Butler is also critical of Philosophy’s tendency to miss the body or, worse, to write against it. Drawing on Lacan and Foucault, she attempts to theorise the materiality of the body and the ways in which bodies are materialised as sexed in the light of a critique of heterosexism. In other word, „sex“ is an ideal construct which is forcibly materialised through time. It is not a simple fact or static condition of a body but a process whereby regulatory norms materialize „sex“ and achieve this materialization through a forcible reiteration of those norms; this means that there is no reference to a pure body (Butler, 1990, 80). Her Beauvoir nor Merleau-Ponty would deny this statement. But Butler wishes to go beyond the conventional limits of constructionist theories to consider how such constraints not only produce the domain of intelligible bodies, but produce as well a domain of unthinkable, abject, unliveable bodies (Butler, 1990, 80). From her hyperconstructivist point of view, she pretends to show that sex is the regulatory norm which qualifies a body for life within the domain of cultural intelligibility (Butler, 1993,2). Gender identity -Butler argues- is a performance not determined by a fixed biological nature, but it is not a performance at will; the conventions by which we are named „girl“, „boy“, „queer“, „gay“ are constituted in language. So Butler goes on to use the resources of Speech Act Theory and Reference Theory to understand how the linguistic mechanisms that produce normal and abnormal bodies, normal and queer subjects, might be cooptable or interruptible to produce new sexual / social identities (Jaggar & Young,1998,155). Butler’s concept of performativity is useful here (but it is not Beauvoir’s). She focuses on genders’ performance analysing in detail the cultural production of gender transgression specially in terms of hetero/homosexuality. But, might performativity (in the sense of literal performance, whether or not to do with gender) itself also influence the way the body works its interiority? (Jaggar & Young, 200).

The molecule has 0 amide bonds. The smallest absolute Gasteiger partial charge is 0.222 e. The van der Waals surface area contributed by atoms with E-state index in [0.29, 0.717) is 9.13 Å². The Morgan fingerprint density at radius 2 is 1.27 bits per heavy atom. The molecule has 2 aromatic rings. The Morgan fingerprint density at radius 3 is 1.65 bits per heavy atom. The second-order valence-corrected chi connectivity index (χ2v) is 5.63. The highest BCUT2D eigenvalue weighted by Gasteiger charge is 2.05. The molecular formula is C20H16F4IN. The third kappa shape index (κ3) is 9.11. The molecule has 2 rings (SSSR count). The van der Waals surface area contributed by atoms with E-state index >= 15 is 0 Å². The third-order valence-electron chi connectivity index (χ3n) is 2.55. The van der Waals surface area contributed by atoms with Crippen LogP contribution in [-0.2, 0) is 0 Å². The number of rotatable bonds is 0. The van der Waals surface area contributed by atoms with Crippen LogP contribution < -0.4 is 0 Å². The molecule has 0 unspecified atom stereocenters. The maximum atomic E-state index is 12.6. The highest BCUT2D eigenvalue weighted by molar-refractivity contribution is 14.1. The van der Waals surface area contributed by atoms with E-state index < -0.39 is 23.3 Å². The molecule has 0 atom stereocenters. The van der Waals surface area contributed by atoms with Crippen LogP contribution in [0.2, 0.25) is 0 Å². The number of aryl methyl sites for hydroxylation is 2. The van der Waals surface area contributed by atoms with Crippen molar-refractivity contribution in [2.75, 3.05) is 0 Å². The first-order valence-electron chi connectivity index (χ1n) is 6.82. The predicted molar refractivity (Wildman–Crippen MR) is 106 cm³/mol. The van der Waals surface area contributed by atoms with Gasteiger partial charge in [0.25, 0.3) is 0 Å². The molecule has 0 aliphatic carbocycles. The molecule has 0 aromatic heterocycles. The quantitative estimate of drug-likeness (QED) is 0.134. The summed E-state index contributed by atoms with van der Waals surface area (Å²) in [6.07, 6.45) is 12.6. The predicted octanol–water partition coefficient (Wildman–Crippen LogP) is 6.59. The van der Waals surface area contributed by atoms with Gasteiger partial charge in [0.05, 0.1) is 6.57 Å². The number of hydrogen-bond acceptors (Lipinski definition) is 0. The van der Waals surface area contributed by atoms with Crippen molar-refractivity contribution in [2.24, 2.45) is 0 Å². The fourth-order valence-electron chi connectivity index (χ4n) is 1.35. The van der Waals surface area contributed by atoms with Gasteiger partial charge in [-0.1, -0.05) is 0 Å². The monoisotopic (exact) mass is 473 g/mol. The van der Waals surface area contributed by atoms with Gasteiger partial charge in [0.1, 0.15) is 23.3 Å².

Butler’s suggestion –as we have already seen- that we „choose“ or „build up“ our genders moves to perplexity as it implies an ontological puzzle: a res cogitans, prior to the gender constructed, is needed as a pre-generized locus to build up a gender. This means that Beauvoir would have considered -according to Butler’s reading- that a kind of self-constituent agent is needed previous to the gendered body. This is what Butler identifies as Cartesian Ghosts in the Sartrean Bodies and Beauvoir’s becoming a gender seems both an extension and a concretization of the Sartrian formula.